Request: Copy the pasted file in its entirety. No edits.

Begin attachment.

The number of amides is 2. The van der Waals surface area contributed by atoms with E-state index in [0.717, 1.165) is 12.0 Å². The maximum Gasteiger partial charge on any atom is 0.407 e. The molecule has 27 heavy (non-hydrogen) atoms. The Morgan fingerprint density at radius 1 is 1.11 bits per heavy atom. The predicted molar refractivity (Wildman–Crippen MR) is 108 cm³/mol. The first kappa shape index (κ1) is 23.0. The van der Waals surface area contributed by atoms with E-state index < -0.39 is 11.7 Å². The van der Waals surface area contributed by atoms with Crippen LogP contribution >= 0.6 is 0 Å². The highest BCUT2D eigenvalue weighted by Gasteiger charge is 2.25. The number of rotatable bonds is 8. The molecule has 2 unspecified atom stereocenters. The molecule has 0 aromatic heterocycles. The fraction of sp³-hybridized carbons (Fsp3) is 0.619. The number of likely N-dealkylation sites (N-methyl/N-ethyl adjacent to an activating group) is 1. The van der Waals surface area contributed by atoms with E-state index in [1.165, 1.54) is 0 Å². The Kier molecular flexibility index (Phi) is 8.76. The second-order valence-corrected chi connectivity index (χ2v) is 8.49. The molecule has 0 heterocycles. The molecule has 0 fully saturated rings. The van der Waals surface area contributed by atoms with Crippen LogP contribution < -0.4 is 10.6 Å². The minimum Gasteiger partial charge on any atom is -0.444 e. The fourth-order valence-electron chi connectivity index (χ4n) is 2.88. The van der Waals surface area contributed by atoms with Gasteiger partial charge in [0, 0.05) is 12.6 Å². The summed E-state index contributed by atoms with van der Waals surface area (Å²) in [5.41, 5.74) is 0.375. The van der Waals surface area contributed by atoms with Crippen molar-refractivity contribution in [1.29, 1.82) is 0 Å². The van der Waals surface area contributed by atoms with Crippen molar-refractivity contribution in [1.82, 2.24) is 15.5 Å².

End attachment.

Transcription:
The number of amides is 2. The van der Waals surface area contributed by atoms with E-state index in [0.717, 1.165) is 12.0 Å². The maximum Gasteiger partial charge on any atom is 0.407 e. The molecule has 27 heavy (non-hydrogen) atoms. The Morgan fingerprint density at radius 1 is 1.11 bits per heavy atom. The predicted molar refractivity (Wildman–Crippen MR) is 108 cm³/mol. The first kappa shape index (κ1) is 23.0. The van der Waals surface area contributed by atoms with E-state index < -0.39 is 11.7 Å². The van der Waals surface area contributed by atoms with Crippen LogP contribution >= 0.6 is 0 Å². The highest BCUT2D eigenvalue weighted by Gasteiger charge is 2.25. The number of rotatable bonds is 8. The molecule has 2 unspecified atom stereocenters. The molecule has 0 aromatic heterocycles. The fraction of sp³-hybridized carbons (Fsp3) is 0.619. The number of likely N-dealkylation sites (N-methyl/N-ethyl adjacent to an activating group) is 1. The van der Waals surface area contributed by atoms with E-state index in [1.165, 1.54) is 0 Å². The Kier molecular flexibility index (Phi) is 8.76. The second-order valence-corrected chi connectivity index (χ2v) is 8.49. The molecule has 0 heterocycles. The molecule has 0 fully saturated rings. The van der Waals surface area contributed by atoms with Crippen LogP contribution < -0.4 is 10.6 Å². The minimum Gasteiger partial charge on any atom is -0.444 e. The fourth-order valence-electron chi connectivity index (χ4n) is 2.88. The van der Waals surface area contributed by atoms with Gasteiger partial charge in [0, 0.05) is 12.6 Å². The summed E-state index contributed by atoms with van der Waals surface area (Å²) in [5.41, 5.74) is 0.375. The van der Waals surface area contributed by atoms with Crippen molar-refractivity contribution in [1.29, 1.82) is 0 Å². The van der Waals surface area contributed by atoms with Crippen molar-refractivity contribution in [1.82, 2.24) is 15.5 Å².